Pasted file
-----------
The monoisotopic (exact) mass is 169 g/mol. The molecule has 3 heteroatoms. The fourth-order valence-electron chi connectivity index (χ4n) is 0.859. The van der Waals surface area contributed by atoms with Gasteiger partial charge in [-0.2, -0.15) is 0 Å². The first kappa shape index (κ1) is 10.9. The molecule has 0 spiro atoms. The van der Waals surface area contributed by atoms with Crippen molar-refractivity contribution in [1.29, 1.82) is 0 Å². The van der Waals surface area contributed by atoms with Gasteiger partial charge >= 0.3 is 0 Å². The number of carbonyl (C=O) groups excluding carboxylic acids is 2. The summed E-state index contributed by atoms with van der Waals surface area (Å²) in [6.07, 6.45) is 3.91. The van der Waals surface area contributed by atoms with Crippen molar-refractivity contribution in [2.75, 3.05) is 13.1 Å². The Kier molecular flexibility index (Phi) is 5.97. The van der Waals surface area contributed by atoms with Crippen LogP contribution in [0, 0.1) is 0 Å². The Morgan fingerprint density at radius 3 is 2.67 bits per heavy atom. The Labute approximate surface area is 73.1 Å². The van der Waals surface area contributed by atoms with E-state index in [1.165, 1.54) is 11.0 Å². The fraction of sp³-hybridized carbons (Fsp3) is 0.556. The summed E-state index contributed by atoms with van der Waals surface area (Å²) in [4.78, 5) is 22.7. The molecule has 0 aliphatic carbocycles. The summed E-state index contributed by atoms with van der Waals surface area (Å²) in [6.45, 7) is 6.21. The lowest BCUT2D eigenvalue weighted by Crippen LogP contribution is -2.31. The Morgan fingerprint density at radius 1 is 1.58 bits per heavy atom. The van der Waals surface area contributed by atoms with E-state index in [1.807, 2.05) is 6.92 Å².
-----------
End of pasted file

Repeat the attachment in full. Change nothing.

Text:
The monoisotopic (exact) mass is 169 g/mol. The molecule has 3 heteroatoms. The fourth-order valence-electron chi connectivity index (χ4n) is 0.859. The van der Waals surface area contributed by atoms with Gasteiger partial charge in [-0.2, -0.15) is 0 Å². The first kappa shape index (κ1) is 10.9. The molecule has 0 spiro atoms. The van der Waals surface area contributed by atoms with Crippen molar-refractivity contribution in [1.29, 1.82) is 0 Å². The van der Waals surface area contributed by atoms with Gasteiger partial charge >= 0.3 is 0 Å². The number of carbonyl (C=O) groups excluding carboxylic acids is 2. The summed E-state index contributed by atoms with van der Waals surface area (Å²) in [6.07, 6.45) is 3.91. The van der Waals surface area contributed by atoms with Crippen molar-refractivity contribution in [2.75, 3.05) is 13.1 Å². The Kier molecular flexibility index (Phi) is 5.97. The van der Waals surface area contributed by atoms with Crippen LogP contribution in [0, 0.1) is 0 Å². The Morgan fingerprint density at radius 3 is 2.67 bits per heavy atom. The Labute approximate surface area is 73.1 Å². The van der Waals surface area contributed by atoms with E-state index in [1.165, 1.54) is 11.0 Å². The fraction of sp³-hybridized carbons (Fsp3) is 0.556. The summed E-state index contributed by atoms with van der Waals surface area (Å²) in [4.78, 5) is 22.7. The molecule has 0 aliphatic carbocycles. The summed E-state index contributed by atoms with van der Waals surface area (Å²) in [6.45, 7) is 6.21. The lowest BCUT2D eigenvalue weighted by Crippen LogP contribution is -2.31. The Morgan fingerprint density at radius 1 is 1.58 bits per heavy atom. The van der Waals surface area contributed by atoms with E-state index in [1.807, 2.05) is 6.92 Å².